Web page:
In all cases, B. cepacia strains were isolated from clinical samples in standard culture media. Identification was performed using the biochemical tests MicroScan® (Dade-Behring, West Sacramento, CA, USA) and API System (BioMerieux, Marcy l'Etoile, France). Microdilution (panel NC38, MicroScan®) and disk diffusion techniques were used for antibiotic susceptibility testing. New samples from the index patients and adjacent patients at greater risk for cross-transmission, including oropharyngeal mucosa, urine and bronchial aspirate samples, were collected. Samples of the antiseptic (iodine solution, 70% isopropyl alcohol and chlorhexidine), eau de Cologne and moisturizing body milk available in the treatment carts at that time were also collected and sent to the Laboratory of the Service of Microbiology (Unit of Food and Environmental Microbiology) of the Hospital Vall d'Hebron in Barcelona. These samples were cultured using the following media: blood agar, MacConkey agar, brain heart infusion agar, brain heart infusion agar supplemented with Tween 80, and liquid and solid media for anaerobic micro-organisms. The Vitek 2 system (BioMerieux) was used in the identification of the different pathogens. Strains isolated from environmental samples were frozen and, together with strains recovered from biological samples, were sent to the laboratory of microbiology of Hospital Santa Creu i Sant Pau, in Barcelona, for subsequent molecular typing by immunoelectrophoretic methods. Pulsed field gel electrophoresis (PFGE) of chromosomal DNA digested with Spe l was performed using Chef DRIII System apparatus (Bio-Rad, Richmond, CA, USA), under conditions appropriate for the enzyme. Lambda ladder PFGE marker (New England Biolabs, Beverley, MA, USA) was used as the standard marker. Analysis of PFGE profiles was conducted using the software Bio Image Whole Band Analyzer (Genomic Solutions, Ann Arbor, MI, USA).
The Committee of Infections of the hospital was notified of the occurrence of the outbreak. Informed consent from patients was not required because investigation of the outbreak, isolation measures and detection of the source of infection did not involve interventions other than those routinely performed in the care of patients under these circumstances.
In accordance with official recommendations of the government of Catalonia  and following the protocol implemented in the hospital, contact isolation measures were instituted. These included assigning patients to their own room, handwashing on entry and exit (with soap and water, and alcohol disinfection), use of disposable gowns and gloves, use of clinical materials exclusively for the patient (stethoscope and pulse oximeter) and visiting restrictions. Cleaning measures in the rooms were intensified, including use of single-use material or materials exclusive to each patient. Patients with local signs of infection and/or inflammatory systemic response were given one or more antibiotics, depending on results of antibiotic susceptibility testing. Every effort was made to increase universal precautions to avoid cross-transmission of micro-organisms, especially hand washing and use of alcohol solutions.
During a period of 18 days in August 2006, five patients admitted to a multidisciplinary ICU were identified in whom one or more strains of B. cepacia, with identical pattern of antibiotic susceptibility (sensitivity to ciprofloxacin, meropenem, piperacillin-tazobactam and co-trimoxazole; resistance to aminoglycosides, cephalosporin, imipenem, penicillins and aztreonam), were recovered from different biological samples. The individual details for each patient, including date of admission to the hospital, date of admission to the ICU and recovery of the first sample in which B. cepacia was isolated, are shown in Table 1. In four patients specimens were obtained in the ICU, whereas in the remaining patient the pathogen was isolated in a urine sample collected before ICU admission.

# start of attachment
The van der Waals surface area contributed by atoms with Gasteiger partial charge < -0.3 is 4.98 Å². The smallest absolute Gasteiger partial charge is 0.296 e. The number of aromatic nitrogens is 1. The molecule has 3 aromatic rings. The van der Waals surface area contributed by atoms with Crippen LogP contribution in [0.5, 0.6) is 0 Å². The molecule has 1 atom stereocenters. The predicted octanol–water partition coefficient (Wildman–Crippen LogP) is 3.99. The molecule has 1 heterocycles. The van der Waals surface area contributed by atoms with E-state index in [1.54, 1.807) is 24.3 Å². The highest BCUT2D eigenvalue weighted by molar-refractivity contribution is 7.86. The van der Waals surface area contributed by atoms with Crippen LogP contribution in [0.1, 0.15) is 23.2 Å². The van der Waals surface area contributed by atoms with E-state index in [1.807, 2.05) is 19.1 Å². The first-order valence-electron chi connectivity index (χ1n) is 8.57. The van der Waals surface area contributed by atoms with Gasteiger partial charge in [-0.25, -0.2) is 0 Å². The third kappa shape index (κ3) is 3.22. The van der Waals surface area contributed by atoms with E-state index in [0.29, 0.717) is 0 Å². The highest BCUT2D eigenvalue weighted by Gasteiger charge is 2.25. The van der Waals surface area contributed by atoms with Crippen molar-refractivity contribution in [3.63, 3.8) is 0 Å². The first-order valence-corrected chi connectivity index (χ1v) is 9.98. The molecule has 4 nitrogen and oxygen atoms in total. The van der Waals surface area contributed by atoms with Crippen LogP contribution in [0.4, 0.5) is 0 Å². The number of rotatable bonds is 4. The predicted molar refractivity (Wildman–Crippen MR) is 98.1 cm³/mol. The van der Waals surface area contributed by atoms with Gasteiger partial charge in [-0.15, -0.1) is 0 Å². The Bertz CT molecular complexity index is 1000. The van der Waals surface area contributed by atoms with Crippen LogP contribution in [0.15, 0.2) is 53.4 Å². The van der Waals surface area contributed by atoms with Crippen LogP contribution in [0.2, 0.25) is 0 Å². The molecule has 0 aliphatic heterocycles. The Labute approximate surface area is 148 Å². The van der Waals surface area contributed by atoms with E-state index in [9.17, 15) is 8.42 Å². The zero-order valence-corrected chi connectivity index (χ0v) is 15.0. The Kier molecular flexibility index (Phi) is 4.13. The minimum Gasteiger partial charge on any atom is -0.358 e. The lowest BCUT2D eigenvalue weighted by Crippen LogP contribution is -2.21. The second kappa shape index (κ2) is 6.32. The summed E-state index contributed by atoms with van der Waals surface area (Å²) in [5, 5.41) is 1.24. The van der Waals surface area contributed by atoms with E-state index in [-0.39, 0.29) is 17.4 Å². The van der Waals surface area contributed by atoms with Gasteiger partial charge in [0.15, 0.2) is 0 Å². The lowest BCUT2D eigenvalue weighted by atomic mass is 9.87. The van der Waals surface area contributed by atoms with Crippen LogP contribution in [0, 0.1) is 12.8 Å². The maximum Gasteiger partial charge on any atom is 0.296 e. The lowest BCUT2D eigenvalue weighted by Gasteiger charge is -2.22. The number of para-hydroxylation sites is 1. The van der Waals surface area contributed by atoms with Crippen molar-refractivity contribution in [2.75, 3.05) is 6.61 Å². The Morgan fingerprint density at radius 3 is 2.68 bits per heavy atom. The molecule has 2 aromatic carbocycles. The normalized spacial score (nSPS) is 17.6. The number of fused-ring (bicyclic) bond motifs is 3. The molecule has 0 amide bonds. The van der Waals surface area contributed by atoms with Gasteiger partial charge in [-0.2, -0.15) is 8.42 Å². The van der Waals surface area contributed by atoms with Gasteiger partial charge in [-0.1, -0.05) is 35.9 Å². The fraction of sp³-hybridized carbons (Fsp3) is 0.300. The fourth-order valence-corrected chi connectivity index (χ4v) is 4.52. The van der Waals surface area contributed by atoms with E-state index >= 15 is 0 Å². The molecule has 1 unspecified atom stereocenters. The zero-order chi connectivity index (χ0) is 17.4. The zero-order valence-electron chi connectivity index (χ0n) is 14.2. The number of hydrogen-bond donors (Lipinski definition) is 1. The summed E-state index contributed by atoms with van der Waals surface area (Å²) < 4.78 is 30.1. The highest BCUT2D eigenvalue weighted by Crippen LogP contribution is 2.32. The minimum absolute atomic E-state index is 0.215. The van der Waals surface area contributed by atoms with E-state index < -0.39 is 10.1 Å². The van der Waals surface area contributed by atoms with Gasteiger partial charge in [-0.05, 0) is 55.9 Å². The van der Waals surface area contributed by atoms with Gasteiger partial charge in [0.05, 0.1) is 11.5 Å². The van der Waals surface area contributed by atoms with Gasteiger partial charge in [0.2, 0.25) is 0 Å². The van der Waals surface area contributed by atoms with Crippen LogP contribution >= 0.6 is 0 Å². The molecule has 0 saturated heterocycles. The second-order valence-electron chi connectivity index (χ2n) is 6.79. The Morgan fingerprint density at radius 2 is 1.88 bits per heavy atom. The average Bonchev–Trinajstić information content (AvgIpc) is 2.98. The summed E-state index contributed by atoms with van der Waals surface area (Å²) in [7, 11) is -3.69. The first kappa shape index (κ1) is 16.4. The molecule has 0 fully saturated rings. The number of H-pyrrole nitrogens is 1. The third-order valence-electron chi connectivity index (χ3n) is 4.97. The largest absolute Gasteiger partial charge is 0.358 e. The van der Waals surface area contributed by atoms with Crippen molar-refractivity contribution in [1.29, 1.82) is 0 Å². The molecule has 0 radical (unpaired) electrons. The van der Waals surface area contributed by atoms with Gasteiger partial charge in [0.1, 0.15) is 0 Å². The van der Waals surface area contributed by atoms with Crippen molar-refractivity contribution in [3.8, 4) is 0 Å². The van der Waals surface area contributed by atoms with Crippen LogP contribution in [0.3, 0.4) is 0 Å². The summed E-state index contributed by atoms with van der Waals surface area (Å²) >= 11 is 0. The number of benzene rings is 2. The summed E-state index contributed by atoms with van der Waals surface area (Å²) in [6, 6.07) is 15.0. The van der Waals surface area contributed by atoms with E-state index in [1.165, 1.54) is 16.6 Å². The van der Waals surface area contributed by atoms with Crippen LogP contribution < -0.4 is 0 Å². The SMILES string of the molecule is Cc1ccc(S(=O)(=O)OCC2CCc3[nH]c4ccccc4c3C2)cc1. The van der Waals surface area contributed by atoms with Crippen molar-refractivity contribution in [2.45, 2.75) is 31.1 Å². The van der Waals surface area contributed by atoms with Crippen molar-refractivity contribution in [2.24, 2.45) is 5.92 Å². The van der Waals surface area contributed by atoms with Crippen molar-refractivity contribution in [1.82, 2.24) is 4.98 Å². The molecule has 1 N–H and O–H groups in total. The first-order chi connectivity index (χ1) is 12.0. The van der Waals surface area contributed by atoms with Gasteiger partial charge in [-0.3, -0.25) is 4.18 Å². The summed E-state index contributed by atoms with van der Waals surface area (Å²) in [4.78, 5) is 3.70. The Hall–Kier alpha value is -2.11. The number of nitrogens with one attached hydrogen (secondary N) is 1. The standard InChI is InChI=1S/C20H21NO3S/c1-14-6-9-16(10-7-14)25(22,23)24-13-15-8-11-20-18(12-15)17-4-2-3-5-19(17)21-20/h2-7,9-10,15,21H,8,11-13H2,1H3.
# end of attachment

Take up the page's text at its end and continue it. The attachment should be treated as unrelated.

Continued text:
Isolation of B. cepacia was associated with bacteraemia in three patients, lower respiratory tract infection in one and urinary tract infection in one. The cause of bacteraemia was attributed to a respiratory source in one case and to a central venous catheter in one; the remaining case was considered a primary bacteraemia. In three patients, new B. cepacia strains were isolated in control samples (on two occasions from the same tracheal aspirate samples as the original specimen, and in one patient, with initial positive samples from a central venous catheter and peripheral blood, B. cepacia was later isolated from urine samples). In the two patients with B. cepacia recovered from tracheal aspirate samples, the infective strain persisted despite directed antibiotic treatment. In one of these patients, B. cepacia along with Pseudomonas aeruginosa were isolated in blood cultures 2 weeks later, and in another patient from a central venous catheter tip and pharyngeal swab. Finally, another patient with initial urinary tract infection exhibited mixed bacteremia (B. cepacia and P. aeruginosa) in the final stage of the clinical course. Surveillance samples drawn from adjacent patients with an artificial airway were negative for the epidemic strain.
In order to assess whether moisturizer had been contaminated before or after opening of the jar, three new hermetically closed units stored in the hospital pharmacy service or in the ICU, from three different batches (one of them coinciding with that analyzed in the ICU), were sent for culture. In samples obtained from two moisturizing body milk units – one belonging to the batch from which the initial isolation of the micro-organism has been obtained – B. cepacia strains were isolated (Table 2). Quantitative data regarding contamination of the moisturizing body milk were not obtained. Strains isolated from environmental and biological samples were identified as belonging to the same clone by PFGE (Figure 1).